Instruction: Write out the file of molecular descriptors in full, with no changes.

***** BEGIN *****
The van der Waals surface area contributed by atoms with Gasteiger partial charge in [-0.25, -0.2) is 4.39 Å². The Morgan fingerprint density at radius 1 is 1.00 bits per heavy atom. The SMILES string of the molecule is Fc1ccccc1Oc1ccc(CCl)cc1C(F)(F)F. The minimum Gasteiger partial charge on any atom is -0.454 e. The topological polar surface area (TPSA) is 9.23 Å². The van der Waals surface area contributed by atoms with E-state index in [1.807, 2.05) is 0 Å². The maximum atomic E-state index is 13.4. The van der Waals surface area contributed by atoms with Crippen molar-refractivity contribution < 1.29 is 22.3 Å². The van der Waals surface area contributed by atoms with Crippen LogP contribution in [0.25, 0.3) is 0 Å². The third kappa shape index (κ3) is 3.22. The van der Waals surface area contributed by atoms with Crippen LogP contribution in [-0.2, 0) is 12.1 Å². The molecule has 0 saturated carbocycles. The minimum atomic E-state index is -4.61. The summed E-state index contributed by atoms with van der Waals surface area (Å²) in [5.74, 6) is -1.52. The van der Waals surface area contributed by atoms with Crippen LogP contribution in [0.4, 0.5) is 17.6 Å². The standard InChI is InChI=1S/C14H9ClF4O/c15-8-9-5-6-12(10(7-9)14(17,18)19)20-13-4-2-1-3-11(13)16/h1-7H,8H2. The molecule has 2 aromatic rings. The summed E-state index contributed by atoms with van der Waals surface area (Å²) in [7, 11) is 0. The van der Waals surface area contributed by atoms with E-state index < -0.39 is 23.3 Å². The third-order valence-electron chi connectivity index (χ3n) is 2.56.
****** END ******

The van der Waals surface area contributed by atoms with Gasteiger partial charge in [-0.25, -0.2) is 4.39 Å². The Morgan fingerprint density at radius 1 is 1.00 bits per heavy atom. The SMILES string of the molecule is Fc1ccccc1Oc1ccc(CCl)cc1C(F)(F)F. The minimum Gasteiger partial charge on any atom is -0.454 e. The topological polar surface area (TPSA) is 9.23 Å². The van der Waals surface area contributed by atoms with E-state index in [1.807, 2.05) is 0 Å². The maximum atomic E-state index is 13.4. The van der Waals surface area contributed by atoms with Crippen molar-refractivity contribution < 1.29 is 22.3 Å². The van der Waals surface area contributed by atoms with Crippen LogP contribution in [0.25, 0.3) is 0 Å². The third kappa shape index (κ3) is 3.22. The van der Waals surface area contributed by atoms with Crippen LogP contribution in [-0.2, 0) is 12.1 Å². The molecule has 0 saturated carbocycles. The minimum atomic E-state index is -4.61. The summed E-state index contributed by atoms with van der Waals surface area (Å²) in [5.74, 6) is -1.52. The van der Waals surface area contributed by atoms with Crippen LogP contribution in [0.4, 0.5) is 17.6 Å². The standard InChI is InChI=1S/C14H9ClF4O/c15-8-9-5-6-12(10(7-9)14(17,18)19)20-13-4-2-1-3-11(13)16/h1-7H,8H2. The molecule has 2 aromatic rings. The summed E-state index contributed by atoms with van der Waals surface area (Å²) in [7, 11) is 0. The van der Waals surface area contributed by atoms with E-state index < -0.39 is 23.3 Å². The third-order valence-electron chi connectivity index (χ3n) is 2.56.